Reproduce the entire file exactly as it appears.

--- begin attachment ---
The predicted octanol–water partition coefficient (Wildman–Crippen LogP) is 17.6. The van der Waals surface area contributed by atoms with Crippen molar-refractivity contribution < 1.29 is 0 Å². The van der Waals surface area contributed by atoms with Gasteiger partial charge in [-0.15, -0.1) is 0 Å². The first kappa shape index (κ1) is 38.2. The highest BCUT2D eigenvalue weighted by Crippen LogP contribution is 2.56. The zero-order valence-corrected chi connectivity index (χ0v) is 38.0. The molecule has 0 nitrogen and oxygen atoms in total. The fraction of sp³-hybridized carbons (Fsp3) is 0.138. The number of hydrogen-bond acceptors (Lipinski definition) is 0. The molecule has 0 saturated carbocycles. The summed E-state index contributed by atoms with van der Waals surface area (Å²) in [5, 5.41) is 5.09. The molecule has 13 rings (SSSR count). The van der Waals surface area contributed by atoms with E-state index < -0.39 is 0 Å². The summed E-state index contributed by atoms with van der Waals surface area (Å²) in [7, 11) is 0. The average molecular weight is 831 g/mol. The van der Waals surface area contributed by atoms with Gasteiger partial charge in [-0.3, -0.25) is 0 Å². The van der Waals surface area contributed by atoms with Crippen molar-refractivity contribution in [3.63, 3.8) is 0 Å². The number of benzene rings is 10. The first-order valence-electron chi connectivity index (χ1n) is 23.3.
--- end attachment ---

The predicted octanol–water partition coefficient (Wildman–Crippen LogP) is 17.6. The van der Waals surface area contributed by atoms with Crippen molar-refractivity contribution < 1.29 is 0 Å². The van der Waals surface area contributed by atoms with Gasteiger partial charge in [-0.15, -0.1) is 0 Å². The first kappa shape index (κ1) is 38.2. The highest BCUT2D eigenvalue weighted by Crippen LogP contribution is 2.56. The zero-order valence-corrected chi connectivity index (χ0v) is 38.0. The molecule has 0 nitrogen and oxygen atoms in total. The fraction of sp³-hybridized carbons (Fsp3) is 0.138. The number of hydrogen-bond acceptors (Lipinski definition) is 0. The molecule has 0 saturated carbocycles. The summed E-state index contributed by atoms with van der Waals surface area (Å²) in [5, 5.41) is 5.09. The molecule has 13 rings (SSSR count). The van der Waals surface area contributed by atoms with E-state index < -0.39 is 0 Å². The summed E-state index contributed by atoms with van der Waals surface area (Å²) in [7, 11) is 0. The average molecular weight is 831 g/mol. The van der Waals surface area contributed by atoms with Gasteiger partial charge in [-0.3, -0.25) is 0 Å². The van der Waals surface area contributed by atoms with Crippen molar-refractivity contribution in [3.63, 3.8) is 0 Å². The number of benzene rings is 10. The first-order valence-electron chi connectivity index (χ1n) is 23.3.